Although a bewildering array of languages and dialects are spoken within South Africa the common business language is English and most people you meet in any international business setting will speak the language – although often with a strong accent which can be difficult to follow on occasion.
You can, however, expect a different usage of the English language depending upon who you are dealing with. Many white South Africans prefer plain-speaking to an overly diplomatic approach and may confuse subtleness and vagueness with lack of commitment or even untrustworthiness. On the other hand, many of the black cultures stress diplomacy in communication and may not want to disappoint the listener by disagreeing openly or admitting that they don’t know the answer to a question.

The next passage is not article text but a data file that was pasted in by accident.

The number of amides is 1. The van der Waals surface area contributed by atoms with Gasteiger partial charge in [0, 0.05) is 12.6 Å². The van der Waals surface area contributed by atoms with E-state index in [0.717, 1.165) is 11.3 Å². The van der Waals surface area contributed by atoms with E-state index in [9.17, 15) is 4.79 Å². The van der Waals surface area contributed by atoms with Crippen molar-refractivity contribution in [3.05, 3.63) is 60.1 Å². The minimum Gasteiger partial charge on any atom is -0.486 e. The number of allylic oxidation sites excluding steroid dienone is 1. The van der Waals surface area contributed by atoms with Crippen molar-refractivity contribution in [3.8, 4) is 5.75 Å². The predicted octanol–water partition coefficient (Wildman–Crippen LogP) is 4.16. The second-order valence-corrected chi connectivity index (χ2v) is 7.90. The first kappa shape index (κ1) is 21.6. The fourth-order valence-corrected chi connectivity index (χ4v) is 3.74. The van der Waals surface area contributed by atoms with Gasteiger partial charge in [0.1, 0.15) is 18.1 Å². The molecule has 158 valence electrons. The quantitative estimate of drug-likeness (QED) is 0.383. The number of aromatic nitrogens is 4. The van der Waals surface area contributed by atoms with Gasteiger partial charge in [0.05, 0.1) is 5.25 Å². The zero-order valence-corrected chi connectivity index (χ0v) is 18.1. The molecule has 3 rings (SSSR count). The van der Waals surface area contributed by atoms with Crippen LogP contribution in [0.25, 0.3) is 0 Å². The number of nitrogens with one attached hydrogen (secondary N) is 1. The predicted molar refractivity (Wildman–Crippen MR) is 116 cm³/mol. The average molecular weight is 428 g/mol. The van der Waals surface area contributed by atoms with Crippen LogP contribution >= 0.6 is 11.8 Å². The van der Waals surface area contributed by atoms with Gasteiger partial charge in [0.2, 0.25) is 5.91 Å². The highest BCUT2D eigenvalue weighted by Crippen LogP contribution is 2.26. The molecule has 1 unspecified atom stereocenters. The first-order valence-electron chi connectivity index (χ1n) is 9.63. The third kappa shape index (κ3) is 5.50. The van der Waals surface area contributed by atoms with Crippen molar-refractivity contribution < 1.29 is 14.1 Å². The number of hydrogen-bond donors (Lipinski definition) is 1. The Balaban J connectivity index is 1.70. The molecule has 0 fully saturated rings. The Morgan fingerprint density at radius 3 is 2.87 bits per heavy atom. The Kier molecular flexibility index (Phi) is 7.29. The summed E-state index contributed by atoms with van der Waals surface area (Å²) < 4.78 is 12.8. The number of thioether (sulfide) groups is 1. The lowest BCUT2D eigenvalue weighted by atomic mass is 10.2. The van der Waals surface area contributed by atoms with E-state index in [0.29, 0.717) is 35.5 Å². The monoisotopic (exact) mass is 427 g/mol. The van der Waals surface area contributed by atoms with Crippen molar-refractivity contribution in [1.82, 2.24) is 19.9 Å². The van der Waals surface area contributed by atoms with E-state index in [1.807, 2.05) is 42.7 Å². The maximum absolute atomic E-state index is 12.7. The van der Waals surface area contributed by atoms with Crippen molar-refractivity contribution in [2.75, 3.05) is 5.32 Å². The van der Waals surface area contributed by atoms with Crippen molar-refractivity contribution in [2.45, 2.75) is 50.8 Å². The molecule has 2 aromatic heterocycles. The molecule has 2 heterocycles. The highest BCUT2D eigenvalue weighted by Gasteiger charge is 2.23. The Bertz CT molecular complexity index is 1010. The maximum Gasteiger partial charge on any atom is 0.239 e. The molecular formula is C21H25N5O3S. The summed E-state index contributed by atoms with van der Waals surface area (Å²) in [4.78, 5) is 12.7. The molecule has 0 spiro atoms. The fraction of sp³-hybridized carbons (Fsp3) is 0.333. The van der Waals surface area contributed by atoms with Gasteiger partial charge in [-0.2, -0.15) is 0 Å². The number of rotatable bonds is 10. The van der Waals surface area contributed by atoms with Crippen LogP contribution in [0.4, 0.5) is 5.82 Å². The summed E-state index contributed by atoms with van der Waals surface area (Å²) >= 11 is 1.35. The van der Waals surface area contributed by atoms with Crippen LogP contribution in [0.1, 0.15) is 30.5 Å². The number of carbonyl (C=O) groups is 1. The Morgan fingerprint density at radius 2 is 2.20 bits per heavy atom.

Humour is an often used communication device and can be used in almost all situations – it is very often used as a tension release mechanism.
On the whole, people are addressed using first names in typical business situations (although when dealing with a driver or a maid, the first name may be preceded by Mr or Mrs – as in Mr Steve or Mrs Susan.) It is also fairly uncommon to use formal titles such as Doctor or Professor in anything other than academic circles.
South Africans are by nature quite tactile and this cuts across the ethnic divides. Back slapping, firm handshakes (often quite lengthy) are common and it can be seen as a sign of aloofness if the foreign visitor backs away from this approach.
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This World Business Culture profile is designed as an introduction to business culture in South Africa only and a more detailed understanding needs a more in-depth exploration which we can provide through our training and consultancy services.